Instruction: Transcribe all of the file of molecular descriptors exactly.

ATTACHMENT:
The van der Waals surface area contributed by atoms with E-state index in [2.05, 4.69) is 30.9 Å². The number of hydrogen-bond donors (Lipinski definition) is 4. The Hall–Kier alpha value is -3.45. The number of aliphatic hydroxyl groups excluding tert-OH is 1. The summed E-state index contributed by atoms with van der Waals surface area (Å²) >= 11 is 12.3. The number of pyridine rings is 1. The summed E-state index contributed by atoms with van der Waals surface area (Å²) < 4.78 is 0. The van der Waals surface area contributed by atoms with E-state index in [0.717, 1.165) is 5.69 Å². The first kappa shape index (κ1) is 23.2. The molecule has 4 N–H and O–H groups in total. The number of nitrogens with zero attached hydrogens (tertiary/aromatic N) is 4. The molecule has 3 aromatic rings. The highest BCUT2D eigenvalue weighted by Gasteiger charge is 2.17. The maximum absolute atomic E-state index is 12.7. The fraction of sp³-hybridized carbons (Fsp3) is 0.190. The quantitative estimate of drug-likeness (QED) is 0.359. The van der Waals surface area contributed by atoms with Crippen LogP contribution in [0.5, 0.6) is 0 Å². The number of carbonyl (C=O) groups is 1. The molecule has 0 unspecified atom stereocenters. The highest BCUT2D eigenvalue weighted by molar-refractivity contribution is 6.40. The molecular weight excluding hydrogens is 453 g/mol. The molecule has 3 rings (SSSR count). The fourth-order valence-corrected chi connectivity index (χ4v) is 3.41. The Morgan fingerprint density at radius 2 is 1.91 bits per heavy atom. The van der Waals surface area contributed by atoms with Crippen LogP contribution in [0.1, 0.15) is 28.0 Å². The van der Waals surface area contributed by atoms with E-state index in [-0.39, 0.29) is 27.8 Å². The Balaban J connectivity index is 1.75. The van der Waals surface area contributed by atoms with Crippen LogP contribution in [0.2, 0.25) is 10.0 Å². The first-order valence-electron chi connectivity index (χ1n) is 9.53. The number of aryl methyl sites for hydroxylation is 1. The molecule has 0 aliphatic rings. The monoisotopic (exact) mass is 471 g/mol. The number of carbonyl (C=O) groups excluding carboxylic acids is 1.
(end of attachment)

The van der Waals surface area contributed by atoms with E-state index in [2.05, 4.69) is 30.9 Å². The number of hydrogen-bond donors (Lipinski definition) is 4. The Hall–Kier alpha value is -3.45. The number of aliphatic hydroxyl groups excluding tert-OH is 1. The summed E-state index contributed by atoms with van der Waals surface area (Å²) >= 11 is 12.3. The number of pyridine rings is 1. The summed E-state index contributed by atoms with van der Waals surface area (Å²) < 4.78 is 0. The van der Waals surface area contributed by atoms with E-state index in [0.717, 1.165) is 5.69 Å². The first kappa shape index (κ1) is 23.2. The molecule has 4 N–H and O–H groups in total. The number of nitrogens with zero attached hydrogens (tertiary/aromatic N) is 4. The molecule has 3 aromatic rings. The highest BCUT2D eigenvalue weighted by Gasteiger charge is 2.17. The maximum absolute atomic E-state index is 12.7. The fraction of sp³-hybridized carbons (Fsp3) is 0.190. The quantitative estimate of drug-likeness (QED) is 0.359. The van der Waals surface area contributed by atoms with Crippen LogP contribution in [0.5, 0.6) is 0 Å². The number of carbonyl (C=O) groups is 1. The molecule has 0 unspecified atom stereocenters. The highest BCUT2D eigenvalue weighted by molar-refractivity contribution is 6.40. The molecular weight excluding hydrogens is 453 g/mol. The molecule has 3 rings (SSSR count). The fourth-order valence-corrected chi connectivity index (χ4v) is 3.41. The Morgan fingerprint density at radius 2 is 1.91 bits per heavy atom. The van der Waals surface area contributed by atoms with Crippen LogP contribution in [0.1, 0.15) is 28.0 Å². The van der Waals surface area contributed by atoms with E-state index in [-0.39, 0.29) is 27.8 Å². The Balaban J connectivity index is 1.75. The van der Waals surface area contributed by atoms with Crippen LogP contribution in [0.2, 0.25) is 10.0 Å². The first-order valence-electron chi connectivity index (χ1n) is 9.53. The number of aryl methyl sites for hydroxylation is 1. The molecule has 0 aliphatic rings. The monoisotopic (exact) mass is 471 g/mol. The number of carbonyl (C=O) groups excluding carboxylic acids is 1.